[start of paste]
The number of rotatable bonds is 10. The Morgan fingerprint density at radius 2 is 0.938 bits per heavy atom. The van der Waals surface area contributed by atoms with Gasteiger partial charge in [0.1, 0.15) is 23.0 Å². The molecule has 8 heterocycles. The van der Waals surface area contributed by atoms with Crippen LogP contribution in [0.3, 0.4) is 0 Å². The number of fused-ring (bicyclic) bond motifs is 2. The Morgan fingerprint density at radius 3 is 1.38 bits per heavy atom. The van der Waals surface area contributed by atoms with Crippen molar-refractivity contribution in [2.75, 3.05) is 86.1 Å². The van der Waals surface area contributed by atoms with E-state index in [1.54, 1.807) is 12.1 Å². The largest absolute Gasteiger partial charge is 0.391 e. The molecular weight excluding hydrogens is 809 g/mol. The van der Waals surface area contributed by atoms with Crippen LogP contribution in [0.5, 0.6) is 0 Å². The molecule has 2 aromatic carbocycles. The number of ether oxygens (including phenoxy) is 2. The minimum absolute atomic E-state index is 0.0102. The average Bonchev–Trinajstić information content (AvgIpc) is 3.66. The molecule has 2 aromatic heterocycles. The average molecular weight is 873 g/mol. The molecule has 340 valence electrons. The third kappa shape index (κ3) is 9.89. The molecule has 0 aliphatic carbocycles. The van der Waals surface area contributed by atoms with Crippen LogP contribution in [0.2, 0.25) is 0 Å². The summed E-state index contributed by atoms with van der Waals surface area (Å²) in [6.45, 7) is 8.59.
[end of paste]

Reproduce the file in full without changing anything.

The number of rotatable bonds is 10. The Morgan fingerprint density at radius 2 is 0.938 bits per heavy atom. The van der Waals surface area contributed by atoms with Gasteiger partial charge in [0.1, 0.15) is 23.0 Å². The molecule has 8 heterocycles. The van der Waals surface area contributed by atoms with Crippen LogP contribution in [0.3, 0.4) is 0 Å². The number of fused-ring (bicyclic) bond motifs is 2. The Morgan fingerprint density at radius 3 is 1.38 bits per heavy atom. The van der Waals surface area contributed by atoms with Crippen molar-refractivity contribution in [2.75, 3.05) is 86.1 Å². The van der Waals surface area contributed by atoms with E-state index in [1.54, 1.807) is 12.1 Å². The largest absolute Gasteiger partial charge is 0.391 e. The molecular weight excluding hydrogens is 809 g/mol. The van der Waals surface area contributed by atoms with Crippen LogP contribution in [0.5, 0.6) is 0 Å². The molecule has 2 aromatic carbocycles. The number of ether oxygens (including phenoxy) is 2. The minimum absolute atomic E-state index is 0.0102. The average Bonchev–Trinajstić information content (AvgIpc) is 3.66. The molecule has 2 aromatic heterocycles. The average molecular weight is 873 g/mol. The molecule has 340 valence electrons. The third kappa shape index (κ3) is 9.89. The molecule has 0 aliphatic carbocycles. The van der Waals surface area contributed by atoms with Crippen LogP contribution in [0.2, 0.25) is 0 Å². The summed E-state index contributed by atoms with van der Waals surface area (Å²) in [6.45, 7) is 8.59.